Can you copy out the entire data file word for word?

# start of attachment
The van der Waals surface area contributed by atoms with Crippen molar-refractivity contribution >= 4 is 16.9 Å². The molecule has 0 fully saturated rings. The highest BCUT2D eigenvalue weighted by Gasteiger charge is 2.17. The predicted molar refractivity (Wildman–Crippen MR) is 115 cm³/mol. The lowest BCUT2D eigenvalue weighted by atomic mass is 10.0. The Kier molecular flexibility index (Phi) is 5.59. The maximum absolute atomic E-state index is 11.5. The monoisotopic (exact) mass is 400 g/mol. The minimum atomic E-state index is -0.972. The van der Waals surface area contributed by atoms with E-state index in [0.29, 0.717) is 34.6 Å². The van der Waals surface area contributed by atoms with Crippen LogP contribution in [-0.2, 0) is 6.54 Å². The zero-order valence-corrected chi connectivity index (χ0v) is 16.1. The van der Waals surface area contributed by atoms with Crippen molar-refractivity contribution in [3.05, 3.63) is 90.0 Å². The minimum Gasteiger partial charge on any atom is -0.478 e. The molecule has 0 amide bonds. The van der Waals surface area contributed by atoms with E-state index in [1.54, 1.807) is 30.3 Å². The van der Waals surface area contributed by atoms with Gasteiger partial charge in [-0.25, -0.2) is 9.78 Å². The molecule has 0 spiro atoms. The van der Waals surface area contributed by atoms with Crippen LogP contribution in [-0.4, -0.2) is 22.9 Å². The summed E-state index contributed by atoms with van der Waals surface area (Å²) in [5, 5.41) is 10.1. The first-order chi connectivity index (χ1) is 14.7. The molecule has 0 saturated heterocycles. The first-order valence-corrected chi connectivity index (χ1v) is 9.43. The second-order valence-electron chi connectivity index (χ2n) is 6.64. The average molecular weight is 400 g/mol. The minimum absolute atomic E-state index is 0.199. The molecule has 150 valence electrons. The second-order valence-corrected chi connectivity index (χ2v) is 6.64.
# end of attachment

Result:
The van der Waals surface area contributed by atoms with Crippen molar-refractivity contribution >= 4 is 16.9 Å². The molecule has 0 fully saturated rings. The highest BCUT2D eigenvalue weighted by Gasteiger charge is 2.17. The predicted molar refractivity (Wildman–Crippen MR) is 115 cm³/mol. The lowest BCUT2D eigenvalue weighted by atomic mass is 10.0. The Kier molecular flexibility index (Phi) is 5.59. The maximum absolute atomic E-state index is 11.5. The monoisotopic (exact) mass is 400 g/mol. The minimum atomic E-state index is -0.972. The van der Waals surface area contributed by atoms with E-state index in [0.29, 0.717) is 34.6 Å². The van der Waals surface area contributed by atoms with Crippen LogP contribution in [-0.2, 0) is 6.54 Å². The zero-order valence-corrected chi connectivity index (χ0v) is 16.1. The van der Waals surface area contributed by atoms with Crippen molar-refractivity contribution in [3.05, 3.63) is 90.0 Å². The minimum Gasteiger partial charge on any atom is -0.478 e. The molecule has 0 amide bonds. The van der Waals surface area contributed by atoms with E-state index in [1.54, 1.807) is 30.3 Å². The van der Waals surface area contributed by atoms with Gasteiger partial charge in [-0.25, -0.2) is 9.78 Å². The molecule has 0 spiro atoms. The van der Waals surface area contributed by atoms with Crippen LogP contribution in [-0.4, -0.2) is 22.9 Å². The summed E-state index contributed by atoms with van der Waals surface area (Å²) in [5, 5.41) is 10.1. The first-order chi connectivity index (χ1) is 14.7. The molecule has 0 saturated heterocycles. The first-order valence-corrected chi connectivity index (χ1v) is 9.43. The second-order valence-electron chi connectivity index (χ2n) is 6.64. The average molecular weight is 400 g/mol. The minimum absolute atomic E-state index is 0.199. The molecule has 150 valence electrons. The second-order valence-corrected chi connectivity index (χ2v) is 6.64.